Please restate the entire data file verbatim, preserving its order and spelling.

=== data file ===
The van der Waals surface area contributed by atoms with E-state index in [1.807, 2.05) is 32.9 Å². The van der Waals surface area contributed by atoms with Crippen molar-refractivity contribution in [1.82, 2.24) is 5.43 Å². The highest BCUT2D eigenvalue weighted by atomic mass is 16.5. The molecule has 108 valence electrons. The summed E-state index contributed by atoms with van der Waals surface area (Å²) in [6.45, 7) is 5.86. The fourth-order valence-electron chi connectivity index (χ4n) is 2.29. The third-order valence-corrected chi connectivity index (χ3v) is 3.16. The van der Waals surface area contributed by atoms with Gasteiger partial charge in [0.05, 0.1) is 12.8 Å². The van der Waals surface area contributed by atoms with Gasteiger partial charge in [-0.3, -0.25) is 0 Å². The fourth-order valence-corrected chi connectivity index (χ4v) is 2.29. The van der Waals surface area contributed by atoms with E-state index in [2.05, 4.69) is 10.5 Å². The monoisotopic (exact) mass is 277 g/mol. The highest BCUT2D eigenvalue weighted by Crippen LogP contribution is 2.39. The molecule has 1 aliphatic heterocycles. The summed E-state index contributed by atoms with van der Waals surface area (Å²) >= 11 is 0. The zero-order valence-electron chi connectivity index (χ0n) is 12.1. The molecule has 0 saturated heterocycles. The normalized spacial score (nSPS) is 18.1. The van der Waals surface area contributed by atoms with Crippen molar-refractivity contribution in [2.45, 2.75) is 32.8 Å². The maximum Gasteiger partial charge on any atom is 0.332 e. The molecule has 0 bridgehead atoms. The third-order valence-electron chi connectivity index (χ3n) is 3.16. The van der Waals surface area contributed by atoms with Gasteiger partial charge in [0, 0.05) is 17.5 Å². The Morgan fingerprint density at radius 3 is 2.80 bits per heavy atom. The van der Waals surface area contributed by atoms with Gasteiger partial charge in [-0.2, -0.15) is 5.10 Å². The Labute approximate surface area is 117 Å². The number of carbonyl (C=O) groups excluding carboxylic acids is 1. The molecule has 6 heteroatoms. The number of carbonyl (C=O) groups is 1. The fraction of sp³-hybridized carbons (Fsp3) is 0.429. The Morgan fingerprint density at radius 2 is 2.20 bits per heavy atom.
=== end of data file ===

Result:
The van der Waals surface area contributed by atoms with E-state index in [1.807, 2.05) is 32.9 Å². The van der Waals surface area contributed by atoms with Crippen molar-refractivity contribution in [1.82, 2.24) is 5.43 Å². The highest BCUT2D eigenvalue weighted by atomic mass is 16.5. The molecule has 108 valence electrons. The summed E-state index contributed by atoms with van der Waals surface area (Å²) in [6.45, 7) is 5.86. The fourth-order valence-electron chi connectivity index (χ4n) is 2.29. The third-order valence-corrected chi connectivity index (χ3v) is 3.16. The van der Waals surface area contributed by atoms with Gasteiger partial charge in [0.05, 0.1) is 12.8 Å². The van der Waals surface area contributed by atoms with Gasteiger partial charge in [-0.3, -0.25) is 0 Å². The fourth-order valence-corrected chi connectivity index (χ4v) is 2.29. The van der Waals surface area contributed by atoms with E-state index in [2.05, 4.69) is 10.5 Å². The monoisotopic (exact) mass is 277 g/mol. The highest BCUT2D eigenvalue weighted by Crippen LogP contribution is 2.39. The molecule has 1 aliphatic heterocycles. The summed E-state index contributed by atoms with van der Waals surface area (Å²) >= 11 is 0. The zero-order valence-electron chi connectivity index (χ0n) is 12.1. The molecule has 0 saturated heterocycles. The normalized spacial score (nSPS) is 18.1. The van der Waals surface area contributed by atoms with Crippen molar-refractivity contribution in [2.45, 2.75) is 32.8 Å². The maximum Gasteiger partial charge on any atom is 0.332 e. The molecule has 0 bridgehead atoms. The third-order valence-electron chi connectivity index (χ3n) is 3.16. The van der Waals surface area contributed by atoms with Gasteiger partial charge in [0, 0.05) is 17.5 Å². The Morgan fingerprint density at radius 3 is 2.80 bits per heavy atom. The van der Waals surface area contributed by atoms with Gasteiger partial charge in [-0.2, -0.15) is 5.10 Å². The Labute approximate surface area is 117 Å². The number of carbonyl (C=O) groups excluding carboxylic acids is 1. The molecule has 6 heteroatoms. The number of carbonyl (C=O) groups is 1. The fraction of sp³-hybridized carbons (Fsp3) is 0.429. The Morgan fingerprint density at radius 2 is 2.20 bits per heavy atom.